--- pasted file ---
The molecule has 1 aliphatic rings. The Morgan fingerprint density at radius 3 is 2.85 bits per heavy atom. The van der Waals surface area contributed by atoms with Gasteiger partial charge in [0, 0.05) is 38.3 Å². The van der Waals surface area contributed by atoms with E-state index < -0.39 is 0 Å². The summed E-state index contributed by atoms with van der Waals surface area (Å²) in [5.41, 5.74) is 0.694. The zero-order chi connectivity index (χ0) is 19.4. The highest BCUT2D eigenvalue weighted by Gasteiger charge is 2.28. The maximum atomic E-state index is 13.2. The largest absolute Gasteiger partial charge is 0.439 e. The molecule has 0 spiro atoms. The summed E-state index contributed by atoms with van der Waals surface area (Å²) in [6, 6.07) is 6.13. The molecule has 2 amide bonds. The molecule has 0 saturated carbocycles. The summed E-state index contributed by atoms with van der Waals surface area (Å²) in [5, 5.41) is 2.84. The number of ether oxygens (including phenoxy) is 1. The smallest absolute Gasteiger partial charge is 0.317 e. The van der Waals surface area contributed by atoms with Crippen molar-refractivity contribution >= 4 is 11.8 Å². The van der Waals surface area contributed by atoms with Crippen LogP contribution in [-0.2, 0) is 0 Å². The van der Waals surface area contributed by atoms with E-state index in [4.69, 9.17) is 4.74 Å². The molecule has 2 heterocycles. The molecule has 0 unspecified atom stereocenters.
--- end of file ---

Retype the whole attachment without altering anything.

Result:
The molecule has 1 aliphatic rings. The Morgan fingerprint density at radius 3 is 2.85 bits per heavy atom. The van der Waals surface area contributed by atoms with Gasteiger partial charge in [0, 0.05) is 38.3 Å². The van der Waals surface area contributed by atoms with E-state index < -0.39 is 0 Å². The summed E-state index contributed by atoms with van der Waals surface area (Å²) in [5.41, 5.74) is 0.694. The zero-order chi connectivity index (χ0) is 19.4. The highest BCUT2D eigenvalue weighted by Gasteiger charge is 2.28. The maximum atomic E-state index is 13.2. The largest absolute Gasteiger partial charge is 0.439 e. The molecule has 0 spiro atoms. The summed E-state index contributed by atoms with van der Waals surface area (Å²) in [6, 6.07) is 6.13. The molecule has 2 amide bonds. The molecule has 0 saturated carbocycles. The summed E-state index contributed by atoms with van der Waals surface area (Å²) in [5, 5.41) is 2.84. The number of ether oxygens (including phenoxy) is 1. The smallest absolute Gasteiger partial charge is 0.317 e. The van der Waals surface area contributed by atoms with Crippen molar-refractivity contribution >= 4 is 11.8 Å². The van der Waals surface area contributed by atoms with Crippen LogP contribution in [-0.2, 0) is 0 Å². The van der Waals surface area contributed by atoms with E-state index in [4.69, 9.17) is 4.74 Å². The molecule has 2 heterocycles. The molecule has 0 unspecified atom stereocenters.